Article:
You can lock your screen by depressing a series of keys. When I say “lock your screen,” I mean you can make your PC go to the login screen as though you were not logged in to your PC. Don’t worry! All your programs are still running just fine in the background. The second you enter the correct password and hit the “enter” key, you’ll be right back where you were when you locked the screen. Under ordinary circumstances, there’s no perceivable delay at all.

Try it now. Press the key sequence that corresponds to the operating system you’re using.


Operating System Key Sequence
Windows (Windows Key)+L
Mac OS (newer Macs) CTRL+Shift+Power
Mac OS (older Macs) CTRL+Shift+Eject
Ubuntu CTRL+Alt+L


So a few points of clarification and information:

  • The + character between the buttons in the “Key Sequence” fields means you continue to hold down the previous button as you push the next button. For example, on a newer Mac, we press CTRL+Shift+Power. Thus, we hold down the CTRL button. Then, while continuing to hold down the CTRL button, we also hold down the Shift button. Then, while continuing to hold down both the CTRL and the Shift buttons, we press the Power button. Now, since the sequence is complete, we can release all the buttons.
  • Your “Windows Key” is the key between the left CTRL and Alt buttons that has the Windows logo on it.
  • “Older Macs,” for our purposes, are Macs with optical drives that have an eject button on the keyboard instead of a power button.
  • “New Macs,” for our purposes, are Macs without optical drives that have a power button on the keyboard instead of an eject button.
  • I think most graphical Linux desktop environments support CTRL+Alt+L but I’ve only tested it on Ubuntu.


If you work in a medical environment or if you work with peoples’ personal data, it’s especially important that you start getting in to the habit of locking your screen every time you walk away from your PC. A skilled data thief (or a twelve year old who visited a “hacker website”) could plug in a USB drive and walk off with your sensitive data in less than thirty seconds. And if it’s up on your screen, anyone could see something they shouldn’t or even take a picture of it with their cell phone.

I’m not suggesting you rat your coworkers out or anything, because they’re probably not doing it on purpose, but if you work in a medical environment or with peoples’ personal data, and you see a coworker walk away from their PC without locking it, please lock their PC for them and find a way to gently and tactfully show them how to lock their PC when they walk away from it. Especially if they’ve left sensitive information up on their screen.

Once you’re in the habit of doing this, it takes up very little of your time. To ensure that you form a habit, you should always lock a PC before walking away from it. Even do it on your own PC at home. It should feel wrong to walk away from a PC without locking it. You should have that “did I leave the oven on?” feeling.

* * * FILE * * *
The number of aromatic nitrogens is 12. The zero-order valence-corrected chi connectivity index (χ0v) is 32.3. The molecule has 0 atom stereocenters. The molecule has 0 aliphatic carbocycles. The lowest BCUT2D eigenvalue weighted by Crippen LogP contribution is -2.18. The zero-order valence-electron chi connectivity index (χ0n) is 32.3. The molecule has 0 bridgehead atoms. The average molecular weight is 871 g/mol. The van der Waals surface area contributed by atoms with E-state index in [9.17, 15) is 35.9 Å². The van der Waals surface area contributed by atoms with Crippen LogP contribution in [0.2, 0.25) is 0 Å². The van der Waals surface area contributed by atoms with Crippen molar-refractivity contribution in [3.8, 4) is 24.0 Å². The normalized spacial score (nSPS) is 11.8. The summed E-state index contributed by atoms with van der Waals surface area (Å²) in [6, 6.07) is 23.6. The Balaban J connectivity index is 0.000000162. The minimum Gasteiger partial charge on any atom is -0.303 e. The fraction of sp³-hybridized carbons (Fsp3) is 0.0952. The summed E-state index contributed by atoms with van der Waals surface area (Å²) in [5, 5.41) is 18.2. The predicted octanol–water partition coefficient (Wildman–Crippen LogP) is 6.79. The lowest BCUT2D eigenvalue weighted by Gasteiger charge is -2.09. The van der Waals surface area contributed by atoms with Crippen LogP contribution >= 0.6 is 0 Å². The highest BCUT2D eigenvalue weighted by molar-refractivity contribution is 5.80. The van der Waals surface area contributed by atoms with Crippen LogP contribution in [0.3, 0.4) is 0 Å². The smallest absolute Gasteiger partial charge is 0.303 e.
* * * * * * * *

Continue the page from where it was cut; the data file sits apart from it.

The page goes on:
A quick, final point that I think might ease the minds of a few readers… locking your screen is not the same thing as logging out of your PC. It is far less time consuming to lock and unlock your screen than it is to log out of your PC and log back in. When you “lock your screen,” all that happens is that your operating system pulls up a “login screen.” Your session can not be continued until you re-authenticate (in most offices this just means typing in your password). Your programs are never exited. Everything you were doing is just hidden behind that login screen. So locking/unlocking your screen is virtually instantaneous. You can get back to work as quickly as you can type your password (unless your office uses two-factor authentication which is very rare as of the date I’m writing this post).

Logging out means you are ending your session on your PC. All the programs you were using are closed out and Windows does all the background stuff it does when someone closes out their user session. Logging out of your PC can take several seconds. Logging back in can take several seconds. And your PC will run a bit slowly at first as your user-specific “startup programs” are initialized.

This article is just about locking your screens. You don’t have to log out. Just please get in to the habit of locking your screens every single time you move away from your PC. It’s a very powerful security tool and it’s something that you can do easily, quickly and mindlessly throughout the course of your day.


Copyright Shaun Whelden 2019